The Fed/Trump Face-off: When Fiscal and Monetary Policy Collide
The Fed under Janet Yellen and the Trump administration appear to be on a collision course. Here’s what worried investors should know.
On March 15 the Federal Open Market Committee, the branch of the Federal Reserve System that makes interest rate and other monetary policy decisions, raised short-term interest rates by 0.25%. While Fed Chair Janet Yellen didn’t explicitly indicate that the Fed would become more aggressive with its timeline of raising rates, the general consensus is that further hikes are coming this year. The Fed’s dual mandate of price stability (2% inflation) and full employment are close to being achieved, and the risks lean toward rising inflation.
Meanwhile, the Trump administration set forth a path for accelerated economic growth, with a targeted 4%+ GDP growth objective — something that will be increasingly difficult to achieve as the Fed tightens monetary policy.
On the surface, these contradicting trajectories and policies might be troubling to investors — however they don’t need to be, at least not yet.
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Looking at history, one would have to go back to 1954 to identify a period when interest rates were at the current ultra-low levels. Since then, the Federal Reserve embarked on 14 different rate-hike cycles, during which the U.S. economy experienced above-average GDP growth each time. It seems counterintuitive for the U.S. economy and the stock market to out-perform their long-term averages during interest rate hike cycles, but there is a valid rationale.
It generally takes six to 12 months for monetary policy actions to take root. Any impact from an interest rate hike in March will likely not be felt by the economy until later this year or early next year. The effect may be more pronounced during the current cycle because the Fed has been very measured and cautious in its approach so far. This rate-hike cycle is probably starting on the late side of things, so economic growth momentum is pretty strong and is unlikely to be derailed quickly. Historically this is not uncommon, as the Fed tends to start its rate-hike cycle a bit too late and tends to end it a bit too late as well (which explains why the economy and stock market tends to underperform in the year following the end of a rate-hike cycle).
Conversely, deregulation and expectation of tax reform have a very rapid impact on investors’ psychology and business sentiment. The Trump administration has already changed the regulatory environment through several executive orders, and given that Congress is controlled by Republicans, more legislative action is likely. This should have an almost immediate impact on business sentiment and, therefore, business investment. Furthermore, the prospect of tax reform — both on a corporate and individual level — is likely to further entice spending.
In other words, the Fed’s action will take some time before it affects the economy, while the Trump administration’s actions will be felt much more rapidly.
This is not the end of the story. Investors should be aware that there are many other fiscal and monetary policy tools available to the administration and the Federal Reserve respectively. For now, the Fed is remaining patient while the administration is deploying its “rapid-fire” policies. This means the U.S. economy can be expected to continue to grow at a solid pace with strong corporate earnings growth — currently expected to rise by 10% for the calendar year. Consequently, the markets are reaching new highs. However, if the economy begins to heat up too quickly or inflation rises more than desired, the Fed has many tools available to quickly cool the economy.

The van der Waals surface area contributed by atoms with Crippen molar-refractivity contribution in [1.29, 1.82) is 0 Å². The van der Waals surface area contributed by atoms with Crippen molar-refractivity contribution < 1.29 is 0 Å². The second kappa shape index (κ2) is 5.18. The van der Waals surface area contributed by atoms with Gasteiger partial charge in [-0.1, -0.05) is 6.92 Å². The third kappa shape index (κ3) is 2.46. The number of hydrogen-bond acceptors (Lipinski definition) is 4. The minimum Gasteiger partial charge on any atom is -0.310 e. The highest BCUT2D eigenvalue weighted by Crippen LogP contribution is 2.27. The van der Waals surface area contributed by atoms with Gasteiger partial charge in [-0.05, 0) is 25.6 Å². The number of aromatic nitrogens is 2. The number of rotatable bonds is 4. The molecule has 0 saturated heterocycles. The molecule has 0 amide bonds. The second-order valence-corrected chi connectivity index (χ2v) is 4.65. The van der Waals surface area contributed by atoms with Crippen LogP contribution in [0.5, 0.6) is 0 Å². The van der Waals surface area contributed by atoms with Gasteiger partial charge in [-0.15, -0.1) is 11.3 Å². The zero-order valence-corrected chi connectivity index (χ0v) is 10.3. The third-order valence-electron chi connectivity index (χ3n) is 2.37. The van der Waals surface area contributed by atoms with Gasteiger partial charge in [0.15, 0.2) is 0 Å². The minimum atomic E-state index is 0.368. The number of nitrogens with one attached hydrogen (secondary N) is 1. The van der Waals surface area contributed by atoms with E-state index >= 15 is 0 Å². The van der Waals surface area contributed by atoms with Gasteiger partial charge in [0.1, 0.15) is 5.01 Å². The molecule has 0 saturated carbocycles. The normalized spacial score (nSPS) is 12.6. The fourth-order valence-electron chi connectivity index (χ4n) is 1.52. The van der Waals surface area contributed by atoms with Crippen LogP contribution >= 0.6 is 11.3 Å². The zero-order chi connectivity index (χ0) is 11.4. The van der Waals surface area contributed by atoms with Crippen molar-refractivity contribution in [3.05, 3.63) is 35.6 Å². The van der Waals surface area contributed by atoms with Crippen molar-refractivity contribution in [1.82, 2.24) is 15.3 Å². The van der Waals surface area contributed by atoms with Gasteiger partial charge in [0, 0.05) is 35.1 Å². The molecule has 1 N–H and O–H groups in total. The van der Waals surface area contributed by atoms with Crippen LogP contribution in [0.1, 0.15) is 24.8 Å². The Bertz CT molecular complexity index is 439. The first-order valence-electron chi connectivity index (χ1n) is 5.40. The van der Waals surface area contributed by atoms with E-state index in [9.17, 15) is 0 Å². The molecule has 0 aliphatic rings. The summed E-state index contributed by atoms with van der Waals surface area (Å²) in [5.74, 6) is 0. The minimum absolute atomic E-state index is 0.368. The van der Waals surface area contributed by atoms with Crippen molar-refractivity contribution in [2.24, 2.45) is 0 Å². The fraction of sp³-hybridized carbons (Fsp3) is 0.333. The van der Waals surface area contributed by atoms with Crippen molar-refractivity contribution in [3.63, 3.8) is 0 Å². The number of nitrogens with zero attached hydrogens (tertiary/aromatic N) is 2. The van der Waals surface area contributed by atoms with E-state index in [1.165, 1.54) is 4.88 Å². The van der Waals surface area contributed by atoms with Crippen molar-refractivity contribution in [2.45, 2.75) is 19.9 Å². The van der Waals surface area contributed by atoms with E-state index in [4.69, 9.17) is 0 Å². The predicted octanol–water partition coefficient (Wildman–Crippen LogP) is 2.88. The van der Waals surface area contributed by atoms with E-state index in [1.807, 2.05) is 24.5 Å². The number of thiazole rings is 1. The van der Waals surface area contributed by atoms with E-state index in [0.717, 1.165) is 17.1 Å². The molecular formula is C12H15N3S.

For those who are worried about a derailing of the economy, pay close attention to the tools the Fed deploys. Raising interest rates alone should continue the bullish trend, but changing the bank reserve requirements or significant intervention in foreign currency operations could signal a more volatile economic environment and spell trouble for investors.
- Financial firms (deregulation) and savers (higher rates)
- Energy companies (deregulation)
- Domestic exporters (weaker dollar)
- Insurance companies (deregulation)
- Borrowers (higher rates)
- Retailers (higher rates / over $3 trillion in outstanding debt)
- Foreign producers (new trade agreements)
- Insured Americans (higher premiums / loss of coverage)
This article was written by and presents the views of our contributing adviser, not the Kiplinger editorial staff. You can check adviser records with the SEC or with FINRA.
Oliver Pursche is the Chief Market Strategist for Bruderman Asset Management, an SEC-registered investment advisory firm with over $1 billion in assets under management and an additional $400 million under advisement through its affiliated broker dealer, Bruderman Brothers, LLC. Pursche is a recognized authority on global affairs and investment policy, as well as a regular contributor on CNBC, Bloomberg and Fox Business. Additionally, he is a monthly contributing columnist for Forbes and Kiplinger.com, a member of the Harvard Business Review Advisory Council and a monthly participant of the NY Federal Reserve Bank Business Leaders Survey, and the author of "Immigrants: The Economic Force at our Door."
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